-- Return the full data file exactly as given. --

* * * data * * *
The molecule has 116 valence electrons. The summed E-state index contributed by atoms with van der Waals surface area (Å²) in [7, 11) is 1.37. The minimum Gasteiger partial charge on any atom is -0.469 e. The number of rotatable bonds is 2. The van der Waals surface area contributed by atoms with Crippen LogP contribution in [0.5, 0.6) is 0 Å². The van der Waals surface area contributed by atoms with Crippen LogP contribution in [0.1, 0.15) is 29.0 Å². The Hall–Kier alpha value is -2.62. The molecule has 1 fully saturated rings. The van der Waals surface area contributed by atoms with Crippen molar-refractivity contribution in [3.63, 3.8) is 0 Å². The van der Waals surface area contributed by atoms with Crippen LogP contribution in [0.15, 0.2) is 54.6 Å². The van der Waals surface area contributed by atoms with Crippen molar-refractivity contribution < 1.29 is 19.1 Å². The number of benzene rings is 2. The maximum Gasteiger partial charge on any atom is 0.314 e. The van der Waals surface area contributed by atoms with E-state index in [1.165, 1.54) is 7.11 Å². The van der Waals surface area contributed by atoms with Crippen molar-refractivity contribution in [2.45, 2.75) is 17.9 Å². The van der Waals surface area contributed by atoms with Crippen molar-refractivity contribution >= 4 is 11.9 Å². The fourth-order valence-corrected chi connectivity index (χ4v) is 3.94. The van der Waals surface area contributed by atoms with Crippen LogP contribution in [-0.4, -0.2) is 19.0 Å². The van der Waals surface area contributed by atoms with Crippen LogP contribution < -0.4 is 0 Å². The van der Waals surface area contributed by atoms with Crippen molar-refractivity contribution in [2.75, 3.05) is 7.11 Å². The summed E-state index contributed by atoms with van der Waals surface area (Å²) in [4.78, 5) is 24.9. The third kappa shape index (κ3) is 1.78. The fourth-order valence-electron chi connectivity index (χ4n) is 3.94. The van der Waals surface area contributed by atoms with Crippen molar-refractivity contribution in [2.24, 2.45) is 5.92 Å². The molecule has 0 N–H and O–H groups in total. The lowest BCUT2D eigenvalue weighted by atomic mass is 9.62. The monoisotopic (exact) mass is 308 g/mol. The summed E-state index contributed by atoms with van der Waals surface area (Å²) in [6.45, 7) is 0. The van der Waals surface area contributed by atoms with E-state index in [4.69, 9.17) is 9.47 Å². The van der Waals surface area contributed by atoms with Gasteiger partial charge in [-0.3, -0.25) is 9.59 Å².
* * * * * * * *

The molecule has 116 valence electrons. The summed E-state index contributed by atoms with van der Waals surface area (Å²) in [7, 11) is 1.37. The minimum Gasteiger partial charge on any atom is -0.469 e. The number of rotatable bonds is 2. The van der Waals surface area contributed by atoms with Crippen LogP contribution in [0.5, 0.6) is 0 Å². The van der Waals surface area contributed by atoms with Crippen LogP contribution in [0.1, 0.15) is 29.0 Å². The Hall–Kier alpha value is -2.62. The molecule has 1 fully saturated rings. The van der Waals surface area contributed by atoms with Crippen molar-refractivity contribution in [3.63, 3.8) is 0 Å². The van der Waals surface area contributed by atoms with Crippen LogP contribution in [0.15, 0.2) is 54.6 Å². The van der Waals surface area contributed by atoms with Crippen molar-refractivity contribution < 1.29 is 19.1 Å². The number of benzene rings is 2. The maximum Gasteiger partial charge on any atom is 0.314 e. The van der Waals surface area contributed by atoms with E-state index in [1.165, 1.54) is 7.11 Å². The van der Waals surface area contributed by atoms with Crippen molar-refractivity contribution in [2.45, 2.75) is 17.9 Å². The van der Waals surface area contributed by atoms with Crippen molar-refractivity contribution >= 4 is 11.9 Å². The fourth-order valence-corrected chi connectivity index (χ4v) is 3.94. The van der Waals surface area contributed by atoms with Crippen LogP contribution in [-0.4, -0.2) is 19.0 Å². The van der Waals surface area contributed by atoms with Crippen LogP contribution < -0.4 is 0 Å². The van der Waals surface area contributed by atoms with Crippen molar-refractivity contribution in [2.75, 3.05) is 7.11 Å². The summed E-state index contributed by atoms with van der Waals surface area (Å²) in [4.78, 5) is 24.9. The third kappa shape index (κ3) is 1.78. The fourth-order valence-electron chi connectivity index (χ4n) is 3.94. The van der Waals surface area contributed by atoms with Crippen molar-refractivity contribution in [2.24, 2.45) is 5.92 Å². The molecule has 0 N–H and O–H groups in total. The lowest BCUT2D eigenvalue weighted by atomic mass is 9.62. The monoisotopic (exact) mass is 308 g/mol. The summed E-state index contributed by atoms with van der Waals surface area (Å²) in [6.45, 7) is 0. The van der Waals surface area contributed by atoms with E-state index in [4.69, 9.17) is 9.47 Å². The van der Waals surface area contributed by atoms with Gasteiger partial charge in [-0.3, -0.25) is 9.59 Å².